The group first developed a framework through which to conceptualize brain function as it relates to the digital world. The framework accounts for potential contributing factors, including the individual under consideration, the technology with which he is interacting and the environment in which he is operating.
The goal of using such a framework was to optimize an individual’s cognitive and brain function in the face of an information-dense digital world. It took on the acronym “DITF” (d-tf), an abbreviation of OM-EPT DITF, or Optimal Managed Environment-Person-Technology Digital In-Trans-Formation.
Digital “In-Trans-Formation” forms the foundation on which the rest of the concept is based, and was named to characterize the constant flux of digital technologies and information shared across online networks.
In our often transient digital world, the individual must not only deal with a constant flow of information across online channels, but the ebb and flow of new technologies. Optimal management of an individual’s cognitive and brain functions as it relates to technology, then, must be highly adaptive to maximize these functions.
To begin developing a practicable management plan for optimizing brain function, the DITF framework considers three key factors: the person, technology, and environment.
The person: Brain-Mind Index
In the framework, the individual is encompassed in a Brain-Mind Index (BMI) that can be used to categorize individuals into types. This sort of personalized cataloguing would allow for individually tailored management that best maximizes the individual’s ability to cope in an information-dense digital world.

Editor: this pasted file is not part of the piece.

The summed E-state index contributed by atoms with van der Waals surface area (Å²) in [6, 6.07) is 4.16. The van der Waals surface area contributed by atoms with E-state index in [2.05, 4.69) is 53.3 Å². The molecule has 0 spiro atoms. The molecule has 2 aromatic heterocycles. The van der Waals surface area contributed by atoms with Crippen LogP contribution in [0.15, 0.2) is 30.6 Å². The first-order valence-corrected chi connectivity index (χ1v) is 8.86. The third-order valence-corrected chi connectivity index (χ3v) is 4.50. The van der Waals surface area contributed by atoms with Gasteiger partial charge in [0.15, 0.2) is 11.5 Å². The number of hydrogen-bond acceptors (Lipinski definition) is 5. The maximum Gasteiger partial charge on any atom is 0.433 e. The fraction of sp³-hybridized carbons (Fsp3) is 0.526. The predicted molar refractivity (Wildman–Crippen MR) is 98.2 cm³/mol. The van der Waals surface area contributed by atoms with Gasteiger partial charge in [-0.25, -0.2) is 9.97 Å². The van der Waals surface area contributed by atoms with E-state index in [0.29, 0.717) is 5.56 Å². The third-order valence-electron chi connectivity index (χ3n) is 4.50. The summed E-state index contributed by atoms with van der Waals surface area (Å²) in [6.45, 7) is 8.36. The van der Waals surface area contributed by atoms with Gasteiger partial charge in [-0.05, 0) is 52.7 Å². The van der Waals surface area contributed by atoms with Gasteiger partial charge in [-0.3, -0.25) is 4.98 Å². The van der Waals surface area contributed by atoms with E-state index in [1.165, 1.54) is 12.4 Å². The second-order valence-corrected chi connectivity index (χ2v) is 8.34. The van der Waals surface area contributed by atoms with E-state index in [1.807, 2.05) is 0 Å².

The BMI would be determined by examining an individual’s characteristics including distractibility, working memory, sensation seeking, adaptability and awareness. Other influencing characteristics would be incorporated as the framework is tested and refined.
The technology: Device Complexity Index
One factor directly affecting an individual’s cognitive and brain functions is technology, represented in the framework as the Device Complexity Index (DCI). This includes the number of purposes for which the technology is being used, the stability of digital platforms and the sustainable rate of device change, and would incorporate other factors as researchers refine the framework.